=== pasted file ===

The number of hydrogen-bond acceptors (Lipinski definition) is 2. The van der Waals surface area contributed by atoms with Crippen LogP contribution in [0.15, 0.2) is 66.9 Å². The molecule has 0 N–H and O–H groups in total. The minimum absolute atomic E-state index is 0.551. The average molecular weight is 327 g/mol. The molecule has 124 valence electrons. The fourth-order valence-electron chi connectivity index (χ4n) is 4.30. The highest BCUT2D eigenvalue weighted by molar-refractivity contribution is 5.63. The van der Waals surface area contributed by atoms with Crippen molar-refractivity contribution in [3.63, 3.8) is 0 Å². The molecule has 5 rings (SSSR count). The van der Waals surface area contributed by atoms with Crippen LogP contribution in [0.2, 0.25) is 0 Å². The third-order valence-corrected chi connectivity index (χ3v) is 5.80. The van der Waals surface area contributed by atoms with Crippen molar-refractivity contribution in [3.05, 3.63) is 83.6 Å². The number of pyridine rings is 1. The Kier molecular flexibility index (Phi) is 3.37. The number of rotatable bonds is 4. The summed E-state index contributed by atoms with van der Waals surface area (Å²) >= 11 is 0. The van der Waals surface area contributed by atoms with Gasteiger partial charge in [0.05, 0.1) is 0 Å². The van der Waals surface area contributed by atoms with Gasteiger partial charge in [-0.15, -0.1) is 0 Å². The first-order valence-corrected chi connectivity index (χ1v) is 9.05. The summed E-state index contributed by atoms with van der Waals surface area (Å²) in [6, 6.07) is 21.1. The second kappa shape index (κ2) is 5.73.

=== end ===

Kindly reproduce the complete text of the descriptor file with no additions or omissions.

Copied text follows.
The number of hydrogen-bond acceptors (Lipinski definition) is 2. The van der Waals surface area contributed by atoms with Crippen LogP contribution in [0.15, 0.2) is 66.9 Å². The molecule has 0 N–H and O–H groups in total. The minimum absolute atomic E-state index is 0.551. The average molecular weight is 327 g/mol. The molecule has 124 valence electrons. The fourth-order valence-electron chi connectivity index (χ4n) is 4.30. The highest BCUT2D eigenvalue weighted by molar-refractivity contribution is 5.63. The van der Waals surface area contributed by atoms with Crippen molar-refractivity contribution in [3.63, 3.8) is 0 Å². The molecule has 5 rings (SSSR count). The van der Waals surface area contributed by atoms with Crippen LogP contribution in [0.2, 0.25) is 0 Å². The third-order valence-corrected chi connectivity index (χ3v) is 5.80. The van der Waals surface area contributed by atoms with Crippen molar-refractivity contribution in [3.05, 3.63) is 83.6 Å². The number of pyridine rings is 1. The Kier molecular flexibility index (Phi) is 3.37. The number of rotatable bonds is 4. The summed E-state index contributed by atoms with van der Waals surface area (Å²) >= 11 is 0. The van der Waals surface area contributed by atoms with Gasteiger partial charge in [0.05, 0.1) is 0 Å². The van der Waals surface area contributed by atoms with Gasteiger partial charge in [-0.15, -0.1) is 0 Å². The first-order valence-corrected chi connectivity index (χ1v) is 9.05. The summed E-state index contributed by atoms with van der Waals surface area (Å²) in [6, 6.07) is 21.1. The second kappa shape index (κ2) is 5.73.